What it means to be a good Canadian citizen

Research | June 24, 2020

The consensus is that Canadians are proud about caring. 

This Canada Day, you may be wondering how you can best demonstrate and express your Canadianness. Especially while avoiding crowds. According to research, it may be the ways we support others that matter most. Expressing your personality through generosity is something people see as very Canadian. 

In 2011, the Institute for Canadian Citizenship (ICC) conducted a comprehensive overview of what Canadians view as being a good citizen. According to this survey, helping others or neighbours was one of the most popular ways mentioned for someone to be a good citizen. 

This is also supported by a 2016 survey by Abacus Data, which found that Canadians rated our “sense of caring for the world around us” as one of the top ten things that make us proud. Also on the list were Canadian hero Terry Fox (#2), “open-mindedness towards others” (#3), the Rocky Mountains (#5), and maple syrup (#6).

Being kind leads to feeling like a good Canadian citizen

If we get technical, the legal definition of being a citizen falls under Canadian nationality law, most recently updated in 2017. Those statutes essentially cover who is eligible to be a citizen, how citizenship can be applied for, and how it can be revoked. 

The Canadian Charter of Rights and Freedoms establishes the basic rights of all Canadian citizens, such as each citizen’s fundamental freedoms and democratic rights. These may not entirely represent what makes up that intangible feeling of being Canadian.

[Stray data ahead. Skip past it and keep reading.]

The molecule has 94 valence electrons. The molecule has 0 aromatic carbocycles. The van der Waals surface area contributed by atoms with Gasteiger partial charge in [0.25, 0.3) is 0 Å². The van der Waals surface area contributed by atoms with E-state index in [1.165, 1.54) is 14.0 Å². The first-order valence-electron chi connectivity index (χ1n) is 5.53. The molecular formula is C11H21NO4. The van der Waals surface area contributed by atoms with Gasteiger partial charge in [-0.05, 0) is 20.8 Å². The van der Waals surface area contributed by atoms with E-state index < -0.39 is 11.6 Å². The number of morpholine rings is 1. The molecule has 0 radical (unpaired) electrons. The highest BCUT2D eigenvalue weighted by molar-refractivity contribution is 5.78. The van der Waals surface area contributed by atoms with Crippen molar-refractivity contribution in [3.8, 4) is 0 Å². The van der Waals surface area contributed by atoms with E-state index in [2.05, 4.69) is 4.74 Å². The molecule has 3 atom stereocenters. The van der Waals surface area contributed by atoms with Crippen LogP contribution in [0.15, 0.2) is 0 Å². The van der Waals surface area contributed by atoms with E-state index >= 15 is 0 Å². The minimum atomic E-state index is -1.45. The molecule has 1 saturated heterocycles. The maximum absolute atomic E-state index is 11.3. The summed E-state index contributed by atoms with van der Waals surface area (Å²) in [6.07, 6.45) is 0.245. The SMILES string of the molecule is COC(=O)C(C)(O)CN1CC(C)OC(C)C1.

When it comes to what makes someone personally feel like a good citizen, it’s about being kind. Goodwill is seen as even more important than more formal citizenship rights and requirements (like paying taxes and voting). 

According to the 2011 ICC survey, volunteer work (34%) and being kind and generous to others (26%) are what Canadians expressed as making them feel like good citizens, over paying taxes (21%), obeying the law (20%), and voting in elections (17%). Donating to charities also made the list (12%), next to being an active participant in one’s community (10%).

Canadians value giving back to community

Other values that Canadians see as aligned to being good Canucks include treating men and women equally, with 95% saying it is very important to being a good citizen. 

According to the survey, “half of Canadians each say being a good citizen means actively participating in the local community (51%), sharing common values (51%), displaying pride in Canada (e.g., by celebrating Canada Day) (51%) or volunteering (49%), while four in ten each say it includes giving to charity (42%).”

Most Canadians want everyone to be able to contribute as citizens on their own terms, meaning volunteering or contributing when and how they are able to. Lack of time and money are seen as barriers to one’s ability to be a good citizen. 

At Charitable Impact, we know that giving feels good but that sometimes you may not feel ready to give to a particular cause or charity. Even if you don’t know where you want to give and express your generosity, you can add money to an Impact Account today to give tomorrow. Open an Impact Account and start investing in your brighter future. 

If you feel inspired to create an impact, then Charitable Impact is here for you. With our free Impact Account, you can support all of your favourite causes from one place. Add funds to your account at any time, take the time and space to plan your impact, and then send gifts from your account to the causes you care about. Sign up for a free account today to get started!

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